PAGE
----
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There's an old proverb that says even a fool seems wise when he keeps his mouth shut.
Apparently this wisdom is lost on a couple of our state legislators, as they have spoken publicly to espouse their angst regarding ExxonMobil and TransCanada forming a partnership to move the gas pipeline project forward.
Should we laugh or cry? For instance, when state Rep. Bill Thomas, R-Haines, states in a press release, "I'm disappointed with the partnership. Exxon's involvement will qualify them for some of the $500 million that Alaska will give to TransCanada to work on the line"
Not wanting to be left out, during a House Resource Committee hearing in Anchorage on June 23, Rep. Bruce Edgmon, R-Dillingham, was upset and so eloquently portrayed his displeasure when he retorted that Exxon, the "largest corporation on the planet," may now receive reimbursement funds via TransCanada due to their recent agreement.
Our collective legislative foresight is frightfully underwhelming. May we kindly remind Reps. Thomas and Edgmon that they, wholeheartedly and being of sound mind and body, cast a vote in favor of the Alaska Gasline Inducement Act a few months ago?
The purpose of AGIA, according to the masters who crafted it, was to open the project to private enterprise in a competitive manner that would allow the licensee to partner with one or multiple entities to bring the project to fruition.
Would anyone in the Legislature who didn't Rip Van Winkle through the entire process have remotely imagined that ExxonMobil, the largest holder of natural gas on the North Slope, might elect to begin their gas development activity by choosing to partner with TransCanada, the very entity that Thomas and Edgmon sanctioned,when they cast their "yes" vote, giving their blessings not only to the project but specifically to the licensee?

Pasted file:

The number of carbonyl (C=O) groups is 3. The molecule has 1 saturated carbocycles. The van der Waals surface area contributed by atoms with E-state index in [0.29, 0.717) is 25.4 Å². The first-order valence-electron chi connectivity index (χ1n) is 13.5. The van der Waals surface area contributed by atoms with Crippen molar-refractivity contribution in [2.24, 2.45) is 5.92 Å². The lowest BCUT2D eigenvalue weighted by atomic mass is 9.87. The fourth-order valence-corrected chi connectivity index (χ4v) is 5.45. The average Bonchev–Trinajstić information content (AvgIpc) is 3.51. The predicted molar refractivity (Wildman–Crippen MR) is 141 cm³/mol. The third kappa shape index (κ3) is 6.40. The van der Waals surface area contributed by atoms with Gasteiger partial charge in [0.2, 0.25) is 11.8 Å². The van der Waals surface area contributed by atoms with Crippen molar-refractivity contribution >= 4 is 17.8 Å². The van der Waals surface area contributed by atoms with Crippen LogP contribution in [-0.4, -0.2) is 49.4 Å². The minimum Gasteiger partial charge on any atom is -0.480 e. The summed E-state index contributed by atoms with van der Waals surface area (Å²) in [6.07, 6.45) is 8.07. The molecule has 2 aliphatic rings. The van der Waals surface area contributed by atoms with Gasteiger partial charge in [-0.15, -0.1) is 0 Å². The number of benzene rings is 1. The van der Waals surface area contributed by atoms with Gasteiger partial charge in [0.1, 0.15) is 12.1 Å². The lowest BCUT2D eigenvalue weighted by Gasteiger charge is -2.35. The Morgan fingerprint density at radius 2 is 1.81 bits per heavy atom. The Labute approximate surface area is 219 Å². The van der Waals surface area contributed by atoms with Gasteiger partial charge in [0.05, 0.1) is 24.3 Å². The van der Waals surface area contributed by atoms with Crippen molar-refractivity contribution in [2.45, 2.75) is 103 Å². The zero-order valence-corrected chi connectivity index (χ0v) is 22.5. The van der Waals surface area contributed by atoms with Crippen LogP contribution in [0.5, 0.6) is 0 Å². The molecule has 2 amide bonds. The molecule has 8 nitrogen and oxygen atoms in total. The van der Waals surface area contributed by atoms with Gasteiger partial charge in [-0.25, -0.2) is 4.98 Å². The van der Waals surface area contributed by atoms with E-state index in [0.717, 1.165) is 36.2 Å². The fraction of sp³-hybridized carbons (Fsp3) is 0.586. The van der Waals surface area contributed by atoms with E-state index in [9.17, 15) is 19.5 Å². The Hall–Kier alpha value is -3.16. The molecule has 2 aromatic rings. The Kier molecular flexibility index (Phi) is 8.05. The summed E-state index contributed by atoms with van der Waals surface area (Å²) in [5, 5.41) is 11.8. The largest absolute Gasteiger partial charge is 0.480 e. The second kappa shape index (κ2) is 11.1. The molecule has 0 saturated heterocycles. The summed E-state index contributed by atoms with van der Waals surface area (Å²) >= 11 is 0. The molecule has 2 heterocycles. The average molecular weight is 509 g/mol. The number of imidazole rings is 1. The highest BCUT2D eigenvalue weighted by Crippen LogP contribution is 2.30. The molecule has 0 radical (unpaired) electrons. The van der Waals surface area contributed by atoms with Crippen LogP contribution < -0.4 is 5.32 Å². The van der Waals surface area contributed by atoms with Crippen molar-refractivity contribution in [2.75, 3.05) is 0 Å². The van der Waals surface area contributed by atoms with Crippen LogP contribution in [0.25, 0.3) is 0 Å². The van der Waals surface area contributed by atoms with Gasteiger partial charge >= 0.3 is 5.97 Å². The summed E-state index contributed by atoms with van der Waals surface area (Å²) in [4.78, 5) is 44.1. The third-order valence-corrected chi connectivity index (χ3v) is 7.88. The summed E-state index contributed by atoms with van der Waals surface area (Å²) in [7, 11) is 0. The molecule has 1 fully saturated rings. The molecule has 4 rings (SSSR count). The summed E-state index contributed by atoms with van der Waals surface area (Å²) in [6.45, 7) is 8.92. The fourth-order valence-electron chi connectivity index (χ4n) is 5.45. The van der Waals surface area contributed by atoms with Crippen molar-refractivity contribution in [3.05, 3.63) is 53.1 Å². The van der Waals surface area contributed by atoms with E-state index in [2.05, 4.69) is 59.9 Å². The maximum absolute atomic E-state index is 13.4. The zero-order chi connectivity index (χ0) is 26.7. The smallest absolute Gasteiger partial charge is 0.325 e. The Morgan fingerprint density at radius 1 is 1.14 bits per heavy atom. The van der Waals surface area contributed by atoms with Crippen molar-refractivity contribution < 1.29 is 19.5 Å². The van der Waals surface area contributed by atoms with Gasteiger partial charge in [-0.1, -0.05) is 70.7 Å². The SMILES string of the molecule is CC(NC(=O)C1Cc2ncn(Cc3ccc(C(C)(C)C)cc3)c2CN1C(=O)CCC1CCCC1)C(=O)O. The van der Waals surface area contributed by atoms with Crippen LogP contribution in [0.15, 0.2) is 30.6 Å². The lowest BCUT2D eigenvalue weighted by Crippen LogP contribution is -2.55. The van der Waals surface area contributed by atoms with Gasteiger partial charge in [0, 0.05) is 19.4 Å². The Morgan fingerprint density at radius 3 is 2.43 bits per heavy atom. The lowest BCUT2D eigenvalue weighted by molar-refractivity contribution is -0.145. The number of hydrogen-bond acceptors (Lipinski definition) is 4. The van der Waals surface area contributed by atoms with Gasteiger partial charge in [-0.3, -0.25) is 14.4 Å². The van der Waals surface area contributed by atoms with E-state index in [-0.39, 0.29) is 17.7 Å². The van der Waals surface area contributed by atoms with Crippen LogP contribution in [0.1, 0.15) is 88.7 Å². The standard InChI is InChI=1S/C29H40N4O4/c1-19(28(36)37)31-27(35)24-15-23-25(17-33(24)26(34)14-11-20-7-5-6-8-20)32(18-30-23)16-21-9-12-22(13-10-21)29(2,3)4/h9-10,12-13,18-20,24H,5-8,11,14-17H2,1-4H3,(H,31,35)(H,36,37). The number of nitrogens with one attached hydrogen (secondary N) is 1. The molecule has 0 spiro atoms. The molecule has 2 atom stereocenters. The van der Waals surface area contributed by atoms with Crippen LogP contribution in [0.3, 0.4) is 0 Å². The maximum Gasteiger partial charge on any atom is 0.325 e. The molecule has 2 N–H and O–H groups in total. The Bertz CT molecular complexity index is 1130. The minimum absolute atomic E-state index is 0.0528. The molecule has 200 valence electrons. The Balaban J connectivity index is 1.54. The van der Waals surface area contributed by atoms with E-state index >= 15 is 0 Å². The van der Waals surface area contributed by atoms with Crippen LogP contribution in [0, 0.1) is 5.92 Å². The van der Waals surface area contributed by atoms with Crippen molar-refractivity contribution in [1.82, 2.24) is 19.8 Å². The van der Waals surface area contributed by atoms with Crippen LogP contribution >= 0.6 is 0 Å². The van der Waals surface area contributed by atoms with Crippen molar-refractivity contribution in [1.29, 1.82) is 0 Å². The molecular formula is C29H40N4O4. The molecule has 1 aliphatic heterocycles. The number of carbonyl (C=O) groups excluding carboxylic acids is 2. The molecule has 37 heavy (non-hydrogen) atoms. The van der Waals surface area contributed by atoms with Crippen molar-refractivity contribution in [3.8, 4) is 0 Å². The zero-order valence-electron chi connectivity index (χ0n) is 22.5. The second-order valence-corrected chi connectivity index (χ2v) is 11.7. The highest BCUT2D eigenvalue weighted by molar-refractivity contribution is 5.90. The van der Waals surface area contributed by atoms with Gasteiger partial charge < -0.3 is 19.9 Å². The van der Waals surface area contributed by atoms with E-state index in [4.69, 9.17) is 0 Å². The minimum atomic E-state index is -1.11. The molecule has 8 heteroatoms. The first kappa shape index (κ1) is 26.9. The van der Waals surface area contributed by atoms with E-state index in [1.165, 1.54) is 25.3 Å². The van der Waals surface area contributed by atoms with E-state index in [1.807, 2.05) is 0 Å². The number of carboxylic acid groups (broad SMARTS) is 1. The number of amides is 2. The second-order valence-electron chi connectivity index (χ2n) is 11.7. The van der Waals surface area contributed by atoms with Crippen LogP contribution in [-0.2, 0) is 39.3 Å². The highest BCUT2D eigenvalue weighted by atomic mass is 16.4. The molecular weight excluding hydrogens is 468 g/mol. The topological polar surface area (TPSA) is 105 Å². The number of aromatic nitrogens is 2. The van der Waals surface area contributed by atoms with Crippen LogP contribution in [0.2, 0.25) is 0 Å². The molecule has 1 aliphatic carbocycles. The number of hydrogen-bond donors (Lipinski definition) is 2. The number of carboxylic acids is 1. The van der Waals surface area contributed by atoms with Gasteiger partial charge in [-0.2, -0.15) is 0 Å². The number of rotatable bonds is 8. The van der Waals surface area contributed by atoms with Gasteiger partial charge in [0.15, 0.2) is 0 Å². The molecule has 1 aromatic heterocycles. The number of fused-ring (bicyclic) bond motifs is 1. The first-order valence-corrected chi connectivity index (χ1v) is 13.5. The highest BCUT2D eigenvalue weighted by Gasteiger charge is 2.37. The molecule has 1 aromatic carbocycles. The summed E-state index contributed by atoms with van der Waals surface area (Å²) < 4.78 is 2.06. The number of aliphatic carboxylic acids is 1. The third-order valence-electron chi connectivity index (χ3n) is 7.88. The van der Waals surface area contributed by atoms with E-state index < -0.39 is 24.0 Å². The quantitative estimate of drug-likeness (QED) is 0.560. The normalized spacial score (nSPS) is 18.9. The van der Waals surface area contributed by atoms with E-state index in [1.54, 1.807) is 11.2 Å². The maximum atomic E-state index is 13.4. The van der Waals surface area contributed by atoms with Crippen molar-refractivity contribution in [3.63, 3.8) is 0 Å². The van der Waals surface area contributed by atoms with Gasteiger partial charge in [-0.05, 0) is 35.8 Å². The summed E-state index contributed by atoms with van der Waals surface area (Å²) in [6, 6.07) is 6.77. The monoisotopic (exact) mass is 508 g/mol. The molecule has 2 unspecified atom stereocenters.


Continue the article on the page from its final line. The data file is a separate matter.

After all, TransCanada is acting in the exact manner that was hoped for. Company officials negotiated with ExxonMobil representatives to bring Exxon on as a powerful partner in an attempt to gain leverage and expertise, thereby enhancing the project's viability. Is this not true?
They now have the largest, most successful, expert company in partnership; this at the behest of the administration and Legislature, implicitly via their collective nod of agreement in crafting and passing AGIA.
We now have exactly in place what was hoped for, and it's what AGIA was designed to do. Yet somehow the very folks who voted for this project and its adherents are upset? Is this believable?
If our legislative hackles begin to flare at the possibility of a few measly millions being funneled to Exxon in exchange for valuable work, then our alignment with reality needs recalibrating. The state of Alaska is risking a lot more money than that of potentially exposing our leaky coffers to the tune of a couple of billion dollars.
For example, if TransCanada has expenditures in the $600 million range and something goes awry and the state wants out of the deal, the state is liable for up to triple that amount, including the $500 million already spent, bringing the total exposure to something north of $2 billion.
Are we to hold Exxon in the dock forever because of the tragedy in Prince William Sound more than 20 years ago? Doesn't seem reasonable to us, but reason is something seemingly growing dimmer as we become smarter and more sophisticated.
Alaska, do you want even the possibility of a gas pipeline project? If your answer is yes, then you should applaud the recent partnership between TransCanada and ExxonMobil.